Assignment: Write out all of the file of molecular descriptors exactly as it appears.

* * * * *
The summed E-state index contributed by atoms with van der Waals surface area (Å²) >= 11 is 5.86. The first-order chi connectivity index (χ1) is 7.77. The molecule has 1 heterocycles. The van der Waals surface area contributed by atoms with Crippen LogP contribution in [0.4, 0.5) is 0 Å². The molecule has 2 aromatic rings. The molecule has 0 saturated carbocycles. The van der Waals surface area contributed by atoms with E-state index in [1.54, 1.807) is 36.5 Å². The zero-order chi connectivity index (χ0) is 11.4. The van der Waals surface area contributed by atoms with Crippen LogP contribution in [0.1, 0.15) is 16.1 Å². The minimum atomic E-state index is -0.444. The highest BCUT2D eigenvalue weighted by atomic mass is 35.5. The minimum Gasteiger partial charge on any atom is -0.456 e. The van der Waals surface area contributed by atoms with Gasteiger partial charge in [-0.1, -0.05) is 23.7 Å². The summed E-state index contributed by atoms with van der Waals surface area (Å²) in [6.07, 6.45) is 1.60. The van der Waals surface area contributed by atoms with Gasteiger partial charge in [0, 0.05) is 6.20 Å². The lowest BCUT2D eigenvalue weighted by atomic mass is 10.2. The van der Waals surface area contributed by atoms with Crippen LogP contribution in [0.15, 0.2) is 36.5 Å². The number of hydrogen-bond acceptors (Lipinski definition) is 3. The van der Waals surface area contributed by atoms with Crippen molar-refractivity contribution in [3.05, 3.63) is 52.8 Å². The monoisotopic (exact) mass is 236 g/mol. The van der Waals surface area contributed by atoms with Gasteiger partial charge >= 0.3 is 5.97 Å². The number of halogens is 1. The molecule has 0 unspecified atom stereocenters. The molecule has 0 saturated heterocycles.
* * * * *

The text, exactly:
The summed E-state index contributed by atoms with van der Waals surface area (Å²) >= 11 is 5.86. The first-order chi connectivity index (χ1) is 7.77. The molecule has 1 heterocycles. The van der Waals surface area contributed by atoms with Crippen LogP contribution in [0.4, 0.5) is 0 Å². The molecule has 2 aromatic rings. The molecule has 0 saturated carbocycles. The van der Waals surface area contributed by atoms with E-state index in [1.54, 1.807) is 36.5 Å². The zero-order chi connectivity index (χ0) is 11.4. The van der Waals surface area contributed by atoms with Crippen LogP contribution in [0.1, 0.15) is 16.1 Å². The minimum atomic E-state index is -0.444. The highest BCUT2D eigenvalue weighted by atomic mass is 35.5. The minimum Gasteiger partial charge on any atom is -0.456 e. The van der Waals surface area contributed by atoms with Gasteiger partial charge in [-0.1, -0.05) is 23.7 Å². The summed E-state index contributed by atoms with van der Waals surface area (Å²) in [6.07, 6.45) is 1.60. The van der Waals surface area contributed by atoms with Gasteiger partial charge in [0, 0.05) is 6.20 Å². The lowest BCUT2D eigenvalue weighted by atomic mass is 10.2. The van der Waals surface area contributed by atoms with Crippen LogP contribution in [0.15, 0.2) is 36.5 Å². The number of hydrogen-bond acceptors (Lipinski definition) is 3. The van der Waals surface area contributed by atoms with Crippen molar-refractivity contribution in [3.05, 3.63) is 52.8 Å². The monoisotopic (exact) mass is 236 g/mol. The van der Waals surface area contributed by atoms with Gasteiger partial charge >= 0.3 is 5.97 Å². The number of halogens is 1. The molecule has 0 unspecified atom stereocenters. The molecule has 0 saturated heterocycles.